September 26, 2009

Reflection: Leave the Roots On

.... Lie down, wounded
angel. I love you. I know there is
no tender palpable miracle happiness.

Every once in a while, I become reacquainted with old notebooks.

My life is flush with them: sketchbooks and art journals, commonplace books of other people’s poetry, binders of old poems and nonfiction and school papers. scrawled journals chronicling nearly every developmental phase—the identity crisis we call “adolescence,” a bleak period of young adult depression, the secondary identity crisis known as graduate school.

There used to be journals from elementary and middle school, too, but I destroyed them years ago in a fit of 15-year-old embarrassment. I know better than to destroy old journals now, although I have sometimes been tempted to reach for a wide-tipped Sharpie to obliterate passages that make me cringe.

Sometimes, in retrospective reading, I admire my past selves. I cheer them on. I write them imaginary love letters detailing their unknown strengths. I wade through the murk of dilemmas from six years ago, or 16 years ago, and I feel deep compassion for that past-me who was so much braver and smarter and more creative than she realized.

And sometimes I wince at what I wrote, wishing I could do a bit of time-traveling to nudge my past-self in a better direction.

It is a blessing, these riches of so many years of introspection. It's a gift of instant perspective. It reminds me that if my here-and-now 34-year-old self can be so compassionate toward my past selves, there will also come a time when a more experienced me will offer compassion-in-retrospect to the self of my here-and-now. (Notice all the hyphenation. It’s a complex interrelationship that requires the mediation of hyphens. I am now the same self I always was and always will be… and yet, from another perspective, I’m not.)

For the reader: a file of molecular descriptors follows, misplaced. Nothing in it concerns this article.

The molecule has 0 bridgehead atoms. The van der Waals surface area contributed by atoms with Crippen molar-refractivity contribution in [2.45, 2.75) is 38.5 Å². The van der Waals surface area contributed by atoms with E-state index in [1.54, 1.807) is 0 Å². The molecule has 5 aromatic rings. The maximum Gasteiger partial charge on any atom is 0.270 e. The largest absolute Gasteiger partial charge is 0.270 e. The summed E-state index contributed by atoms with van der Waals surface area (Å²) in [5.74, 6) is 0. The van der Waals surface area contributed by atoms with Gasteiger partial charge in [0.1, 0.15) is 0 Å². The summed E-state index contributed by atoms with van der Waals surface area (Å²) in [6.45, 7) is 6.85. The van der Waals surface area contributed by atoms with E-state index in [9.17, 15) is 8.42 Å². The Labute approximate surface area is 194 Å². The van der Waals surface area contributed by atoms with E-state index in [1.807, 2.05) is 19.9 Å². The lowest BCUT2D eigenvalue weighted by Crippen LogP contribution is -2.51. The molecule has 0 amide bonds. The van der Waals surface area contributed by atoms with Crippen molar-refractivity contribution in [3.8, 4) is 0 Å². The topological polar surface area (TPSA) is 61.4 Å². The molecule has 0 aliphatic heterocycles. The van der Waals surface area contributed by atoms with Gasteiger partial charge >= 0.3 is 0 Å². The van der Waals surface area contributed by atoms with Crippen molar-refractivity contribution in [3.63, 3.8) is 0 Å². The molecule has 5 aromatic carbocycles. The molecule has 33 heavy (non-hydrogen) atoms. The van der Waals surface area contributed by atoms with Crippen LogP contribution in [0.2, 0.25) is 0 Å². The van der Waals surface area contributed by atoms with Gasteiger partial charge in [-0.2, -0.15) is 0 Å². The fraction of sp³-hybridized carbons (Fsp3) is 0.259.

The only thing that doesn’t change is the urge to document what’s happening. There’s not really a specific motivation. It’s not just about keeping a record for myself, with an awareness of how helpful it is to touch base with all of the old myselves. It’s not just a means of expression for difficult or confusing or overwhelming feelings. It’s not just because I would like someday to share some of these journals with my children, or to revisit them in difficult parenting times as a way to remember what’s hard about being four or 14. It’s not just because I want to leave as many marks on this earth as possible in my time here.

It’s also just because I am compelled to do it.

Many thanks to the Notebook Stories blog for featuring this post!


  1. So glad I found this blog. I'm a life-long journal keeper as well. I don't re-read them enough-- every birthday and maybe once or twice a year besides. I have always thought of them as a friend-- always there for me to blather on about whatever it is I feel like expressing. Recently I was very inspired by Alison Bechdel's graphic novel Fun Home to read and write them a bit more anthropologically. Working on it.

  2. Kate, congrats on being a lifelong journal keeper--it may be a compulsion, but it's also a serious case of follow-through. :) Thanks for the recommendation. I knew about Bechdel's comic but had no idea she'd written a graphic novel.